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Re: Running script from directory with UTF-8 characters

From: Marko Rauhamaa
Subject: Re: Running script from directory with UTF-8 characters
Date: Tue, 22 Dec 2015 23:39:28 +0200
User-agent: Gnus/5.13 (Gnus v5.13) Emacs/24.3 (gnu/linux)

Eli Zaretskii <address@hidden>:

>> From: Marko Rauhamaa <address@hidden>
>> By setting the character set artificially to Latin-1 in Guile, all
>> pathnames are accessible to it.
> No, they aren't, not as file names. E.g., you cannot meaningfully
> downcase or upcase such "characters", you cannot count characters (as
> opposed to bytes), you cannot calculate how much screen estate will be
> needed to display them, with some Far Eastern encodings you cannot
> correctly search them for some specific ASCII characters (because they
> can be part of a multibyte sequence), etc. etc. IOW, you cannot work
> with file names as human-readable text, which is something many
> programs need to do.

You can, in a roundabout way. You do the low-level file I/O in Latin-1.
Then, you reencode into UTF-8, and if you get an exception, you deal
with the situation.

Otherwise, you may not even be able to remove a file with a non-UTF-8

> File names _are_ strings, there's no way around that.

Linux pathnames are classic C strings.

> They are strings because _people_ name files and give them meaningful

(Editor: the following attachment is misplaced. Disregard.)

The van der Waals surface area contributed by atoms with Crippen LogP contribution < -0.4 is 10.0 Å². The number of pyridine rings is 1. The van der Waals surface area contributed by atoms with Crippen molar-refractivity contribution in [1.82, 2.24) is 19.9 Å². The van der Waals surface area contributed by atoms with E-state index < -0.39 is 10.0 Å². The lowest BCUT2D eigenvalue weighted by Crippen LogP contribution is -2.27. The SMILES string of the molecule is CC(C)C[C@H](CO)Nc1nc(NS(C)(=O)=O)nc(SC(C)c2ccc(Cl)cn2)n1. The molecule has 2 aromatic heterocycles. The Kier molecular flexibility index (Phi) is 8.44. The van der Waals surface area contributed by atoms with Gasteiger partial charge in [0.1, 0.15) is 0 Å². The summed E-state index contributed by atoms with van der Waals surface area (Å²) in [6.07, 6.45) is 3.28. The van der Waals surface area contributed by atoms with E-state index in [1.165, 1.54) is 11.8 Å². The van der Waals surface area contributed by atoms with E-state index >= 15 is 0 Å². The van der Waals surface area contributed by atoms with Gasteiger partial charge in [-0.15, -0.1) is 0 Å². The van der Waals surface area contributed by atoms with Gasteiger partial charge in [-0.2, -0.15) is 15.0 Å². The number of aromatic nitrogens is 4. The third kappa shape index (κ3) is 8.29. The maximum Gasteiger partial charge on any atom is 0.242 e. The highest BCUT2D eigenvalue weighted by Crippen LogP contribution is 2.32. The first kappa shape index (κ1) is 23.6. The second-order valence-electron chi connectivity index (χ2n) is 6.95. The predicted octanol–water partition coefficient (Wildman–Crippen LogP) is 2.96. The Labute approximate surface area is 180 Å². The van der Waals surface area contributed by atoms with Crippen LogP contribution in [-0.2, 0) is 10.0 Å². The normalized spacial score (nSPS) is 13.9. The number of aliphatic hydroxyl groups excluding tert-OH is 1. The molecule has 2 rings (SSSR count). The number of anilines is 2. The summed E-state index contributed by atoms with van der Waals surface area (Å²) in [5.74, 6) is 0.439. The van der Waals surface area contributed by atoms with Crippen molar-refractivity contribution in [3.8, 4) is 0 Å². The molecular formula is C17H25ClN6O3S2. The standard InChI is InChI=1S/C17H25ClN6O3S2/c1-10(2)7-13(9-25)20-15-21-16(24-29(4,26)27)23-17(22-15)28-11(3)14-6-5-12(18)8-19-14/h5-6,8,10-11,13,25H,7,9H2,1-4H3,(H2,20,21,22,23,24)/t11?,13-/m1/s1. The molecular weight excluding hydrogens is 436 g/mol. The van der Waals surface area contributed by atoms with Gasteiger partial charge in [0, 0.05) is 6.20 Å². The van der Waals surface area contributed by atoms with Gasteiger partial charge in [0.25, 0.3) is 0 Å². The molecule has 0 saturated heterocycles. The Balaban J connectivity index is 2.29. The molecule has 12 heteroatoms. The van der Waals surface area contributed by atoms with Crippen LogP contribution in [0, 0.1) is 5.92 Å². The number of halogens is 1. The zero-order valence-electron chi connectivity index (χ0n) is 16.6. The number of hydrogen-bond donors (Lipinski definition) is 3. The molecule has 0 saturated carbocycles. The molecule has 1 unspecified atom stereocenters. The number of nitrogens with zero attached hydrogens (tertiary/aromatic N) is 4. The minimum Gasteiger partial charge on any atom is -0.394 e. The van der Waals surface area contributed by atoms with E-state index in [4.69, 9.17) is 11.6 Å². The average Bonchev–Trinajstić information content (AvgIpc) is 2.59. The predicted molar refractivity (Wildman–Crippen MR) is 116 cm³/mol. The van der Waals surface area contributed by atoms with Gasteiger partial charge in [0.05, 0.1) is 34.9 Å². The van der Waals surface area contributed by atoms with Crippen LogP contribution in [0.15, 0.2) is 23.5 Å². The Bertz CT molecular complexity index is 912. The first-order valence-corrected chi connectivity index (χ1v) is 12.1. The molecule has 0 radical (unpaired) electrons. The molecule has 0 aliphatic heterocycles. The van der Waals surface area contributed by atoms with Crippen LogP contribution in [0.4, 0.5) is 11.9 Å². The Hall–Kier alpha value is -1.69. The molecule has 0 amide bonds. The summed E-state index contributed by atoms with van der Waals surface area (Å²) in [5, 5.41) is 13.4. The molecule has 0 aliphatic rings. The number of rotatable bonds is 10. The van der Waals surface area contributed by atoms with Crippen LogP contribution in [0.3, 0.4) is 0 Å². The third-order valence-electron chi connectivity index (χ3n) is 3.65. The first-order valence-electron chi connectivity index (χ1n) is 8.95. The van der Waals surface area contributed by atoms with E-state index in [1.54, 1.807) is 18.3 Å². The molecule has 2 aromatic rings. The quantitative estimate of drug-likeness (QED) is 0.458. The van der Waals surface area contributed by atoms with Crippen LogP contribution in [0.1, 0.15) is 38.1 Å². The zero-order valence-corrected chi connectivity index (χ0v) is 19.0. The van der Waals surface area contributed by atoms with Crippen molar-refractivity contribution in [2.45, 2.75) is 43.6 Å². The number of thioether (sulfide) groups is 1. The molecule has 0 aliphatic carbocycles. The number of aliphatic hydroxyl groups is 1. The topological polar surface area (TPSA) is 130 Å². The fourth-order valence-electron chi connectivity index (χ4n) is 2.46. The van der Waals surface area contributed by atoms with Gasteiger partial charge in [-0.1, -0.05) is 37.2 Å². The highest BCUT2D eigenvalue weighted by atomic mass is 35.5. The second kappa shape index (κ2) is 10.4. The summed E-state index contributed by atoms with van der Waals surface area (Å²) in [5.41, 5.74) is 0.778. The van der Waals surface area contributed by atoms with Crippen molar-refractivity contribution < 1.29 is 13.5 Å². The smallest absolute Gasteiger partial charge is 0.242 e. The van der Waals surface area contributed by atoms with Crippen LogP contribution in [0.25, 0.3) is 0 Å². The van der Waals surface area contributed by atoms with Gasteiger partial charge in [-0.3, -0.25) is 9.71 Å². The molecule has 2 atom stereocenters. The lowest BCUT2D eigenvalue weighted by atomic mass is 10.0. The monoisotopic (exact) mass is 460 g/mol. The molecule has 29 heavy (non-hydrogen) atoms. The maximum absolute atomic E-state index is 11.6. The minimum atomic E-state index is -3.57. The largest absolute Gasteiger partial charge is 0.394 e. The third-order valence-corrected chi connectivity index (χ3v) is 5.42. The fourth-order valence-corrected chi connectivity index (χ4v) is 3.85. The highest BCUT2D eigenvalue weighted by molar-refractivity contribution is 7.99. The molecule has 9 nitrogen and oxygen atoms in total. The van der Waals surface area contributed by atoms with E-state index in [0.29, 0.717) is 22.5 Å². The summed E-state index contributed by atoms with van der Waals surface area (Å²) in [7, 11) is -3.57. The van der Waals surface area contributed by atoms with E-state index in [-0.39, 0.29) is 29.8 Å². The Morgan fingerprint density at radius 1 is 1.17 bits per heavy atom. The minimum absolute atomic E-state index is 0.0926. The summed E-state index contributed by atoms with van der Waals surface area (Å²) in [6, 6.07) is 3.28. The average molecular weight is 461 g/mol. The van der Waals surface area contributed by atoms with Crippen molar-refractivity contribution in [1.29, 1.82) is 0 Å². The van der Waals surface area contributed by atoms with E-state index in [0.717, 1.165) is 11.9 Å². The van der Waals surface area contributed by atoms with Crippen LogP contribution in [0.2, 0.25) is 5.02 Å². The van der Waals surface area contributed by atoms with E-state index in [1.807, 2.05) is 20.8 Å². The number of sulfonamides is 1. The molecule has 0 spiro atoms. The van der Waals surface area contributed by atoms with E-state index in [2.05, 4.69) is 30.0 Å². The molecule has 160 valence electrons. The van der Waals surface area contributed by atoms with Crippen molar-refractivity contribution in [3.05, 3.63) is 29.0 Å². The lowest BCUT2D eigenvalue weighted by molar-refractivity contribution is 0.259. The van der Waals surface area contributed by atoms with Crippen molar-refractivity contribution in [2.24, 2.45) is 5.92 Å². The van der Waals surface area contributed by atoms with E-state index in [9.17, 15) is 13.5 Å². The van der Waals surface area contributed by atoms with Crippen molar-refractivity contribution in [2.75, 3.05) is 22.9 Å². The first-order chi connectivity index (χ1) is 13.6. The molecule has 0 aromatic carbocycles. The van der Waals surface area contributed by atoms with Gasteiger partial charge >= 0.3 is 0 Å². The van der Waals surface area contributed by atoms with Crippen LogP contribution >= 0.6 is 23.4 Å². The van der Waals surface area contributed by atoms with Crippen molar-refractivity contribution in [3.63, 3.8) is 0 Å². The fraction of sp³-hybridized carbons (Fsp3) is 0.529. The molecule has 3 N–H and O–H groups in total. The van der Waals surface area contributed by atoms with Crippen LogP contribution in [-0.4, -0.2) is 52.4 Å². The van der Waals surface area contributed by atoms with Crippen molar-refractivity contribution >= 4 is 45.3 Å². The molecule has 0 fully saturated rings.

> names and extensions.

The Linux kernel just doesn't care, and shouldn't.

It's acceptable for Guile to create a higher-level illusion, but it
shouldn't sacrifice completeness while doing so. You should be able to
manipulate every conceivable filename from Guile code.

(Python 3.x accepts bytevectors as well as strings everywhere. For
example, listing a directory returns strings if the directory name is
given as a string. It returns bytevectors if the directory name is given
as a bytevector. Python's bytevector literals accept ASCII, which makes
this rather convenient.)

> If Guile cannot easily work with file names encoded in a codeset other
> than the current locale's one, then Guile should be extended to allow
> a program to tell it in which encoding to interpret a particular name.

A program usually has no clue how a pathname has been encoded.

> (I think Guile already supports that, but maybe I misremember.) But
> lobbying for treating file names as byte streams, let alone Latin-1
> characters, is a large step backwards, to 1990s when we didn't know
> better. We've come a long way since then and learned a lot on the way.

At least our backwardness allowed Linux to jump directly to UTF-8 and
not be afflicted by UCS-2 like Windows and Java.

I'm not saying bytevectors are elegant, but we should not replace them
with wishful thinking. Ideally, we should have a bijective
bytevector-to-string mapping. (Python 3.x uses Unicode surrogate code
points for that purpose but doesn't quite achieve bijection,

I'm a bit sorry that Guile repeated Python 3's mistake and brought
(Unicode) strings to the center. Strings are a highly special-purpose
data structure; I really never had a real need for them in my decades of
programming. Also, I suspect strings are much too simplistic for any
serious typesetting or GUI work. It seems the sweet spot of strings are
text/plain mail messages and Usenet postings.

Guile 1.x's and Python 2.x's bytevector/string confusion was actually
a very happy medium. Neither the OS nor the programming language placed
any interpretation to the byte sequences. That was left to the


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